Tuesday, 30 April 2013

Lateral Thinking Workshop 10th March 2013

After watching a Horizon programme entitled 'The Creative Brain - How Insight works', we devised a workshop looking at the principle of lateral thinking to stimulate the creative process.

The programme looked at ways of 'preparing for creativity', by altering habit and doing things differently from usual in order to make the creative brain work.  For example, making your breakfast in a different order.  Nele invented a new way of making her tea and tried walking up and down stairs backwards!

Students participating
Nele, Fiona, Katie, Jackson, Oliver, Nancy, Louise

The first three exercises are experiments to open up the mind, by helping to approach problems in an alternative way.

Exercise 1

Mindless drawing with a specific colour - for loosening up.  The task was to pick a colour and make as many marks with different drawing tools in it as possible within 2 minutes, using your own materials and other peoples.

Exercise 2

For this one, the idea was to force us to use a 'drawing tool' that was unfamiliar - the body itself.
The task was to form an object, chosen from a magazine or from memory, with the body, using a few small props. Preparation time: 5 minutes.  Everyone was encouraged to guess what it was.  I have put the object in bold, followed by any suggestions given.


Plant pot


Margaret Thatcher!

Hot Cross Bun
Treasure map

Light Bulb


The objects were easier to guess than I had anticipated, but they were spontaneously and delightfully creative.

Exercise 3

The Brick Test

The students were asked to write down as many uses as they could think of for a brick, within 2 minutes.

Having completed the exercises, we then set a drawing task.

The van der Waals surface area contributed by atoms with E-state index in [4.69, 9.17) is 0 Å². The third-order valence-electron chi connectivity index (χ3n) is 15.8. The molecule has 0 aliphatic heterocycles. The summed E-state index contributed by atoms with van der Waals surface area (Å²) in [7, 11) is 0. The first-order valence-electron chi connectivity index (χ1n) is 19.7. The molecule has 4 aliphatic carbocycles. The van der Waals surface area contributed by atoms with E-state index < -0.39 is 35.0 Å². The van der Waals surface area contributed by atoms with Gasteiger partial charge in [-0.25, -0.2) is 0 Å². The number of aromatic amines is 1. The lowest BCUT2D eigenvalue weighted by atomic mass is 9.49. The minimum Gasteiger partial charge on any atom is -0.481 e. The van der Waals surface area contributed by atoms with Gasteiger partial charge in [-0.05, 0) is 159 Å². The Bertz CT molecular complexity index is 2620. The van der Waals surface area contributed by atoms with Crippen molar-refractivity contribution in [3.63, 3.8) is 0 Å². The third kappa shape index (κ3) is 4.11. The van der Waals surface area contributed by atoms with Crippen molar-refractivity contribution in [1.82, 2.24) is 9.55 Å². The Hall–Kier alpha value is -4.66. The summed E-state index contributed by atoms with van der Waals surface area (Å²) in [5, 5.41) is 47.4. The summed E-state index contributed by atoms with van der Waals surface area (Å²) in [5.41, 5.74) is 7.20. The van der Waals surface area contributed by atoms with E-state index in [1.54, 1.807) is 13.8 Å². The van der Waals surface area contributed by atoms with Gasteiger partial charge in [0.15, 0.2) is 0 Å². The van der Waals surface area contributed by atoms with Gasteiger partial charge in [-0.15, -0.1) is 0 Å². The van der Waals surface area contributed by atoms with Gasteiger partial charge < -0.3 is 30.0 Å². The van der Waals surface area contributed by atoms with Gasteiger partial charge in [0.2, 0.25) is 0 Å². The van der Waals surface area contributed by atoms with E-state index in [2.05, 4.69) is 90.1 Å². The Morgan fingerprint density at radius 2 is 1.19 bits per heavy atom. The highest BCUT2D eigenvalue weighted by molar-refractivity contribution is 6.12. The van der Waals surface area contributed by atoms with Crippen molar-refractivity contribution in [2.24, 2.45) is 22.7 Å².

Exercise 4

This was to go to the museum and pick about 4 objects to draw from an unusual angle, which would later be shown to the other students in order to guess what they were. In addition, the students were asked to suggest 'alternative' uses for these objects.


Various vases and vessels


Glass bottle tops seen through a shelf

Artichoke shaped vessel and glass figurine

Vessel and Fertility symbol

Chair and vessel

Buffalo statue

Dog shaped napkin ring

Toby jug

Salt and pepper pots



Glasses case with bullet hole

Walking stick (not an exhibit)


Gas mask

Figurine/"What the Butler Saw" viewing window'/aerial view of house model

Suggestions for these from left to right were:
A turkey/Roman hat/figurine in crinoline/Egyptian jade/amulet/bell
Letterbox/door knocker/bracket/door catch
Tape cassette/hinge/mutant turtle



Clay pipe

Fork (with pig on - artistic licence)

Decorative sculpture/coat rack


Mixed objects



In most cases, the objects were more recognisable than the artist thought, but it seemed that if the scale was altered significantly and/or the image was just a part of the original, this left more to the imagination.  We also had a time restraint, and given another opportunity and sufficient time, it may be easier to select a less obvious angle.
Dreaming up 'alternative' uses was very hard as the artists knew what they were drawing.

Thursday, 28 March 2013

Markmaking and Memory Workshop Wednesday 27th March

Participants - Oliver, Ken, Jackson, Juliette, Katie, Mags, Nele, Fiona

Warm ups are always useful and we did a few exercises of making expressive marks with the drawing materials to hand, moving on to the next space after a minute and adding to the work of the previous artist.  This helped to free us up, and to experience using an unfamiliar set of tools.

Beginning of the exercise, followed by the results


Anything goes, with marks, hole reinforcers, cutouts, sticky labels, thick, thin, you name it...

Next, we made a selection of marks to which the next person had to respond. This time we  took with us a favoured drawing tool.  Ken chose to use a knife!

Some people chose to use a different format from a plain sheet like this book shape of Oliver's.

These results seem a lot more compositional and sensitive.


We took the popular children's memory game as the starting point for these memory exercises and set up a 'tray' of objects under a cloth.  The cloth was removed for 4 minutes and everyone was to try to remember as much as they could about them.  After time was up, they were to be recorded visually on paper.

Next, we had one person look at an object and memorise what it was like, and they had to describe it to the others so that they could draw it.  Jackson was definitely the best at this!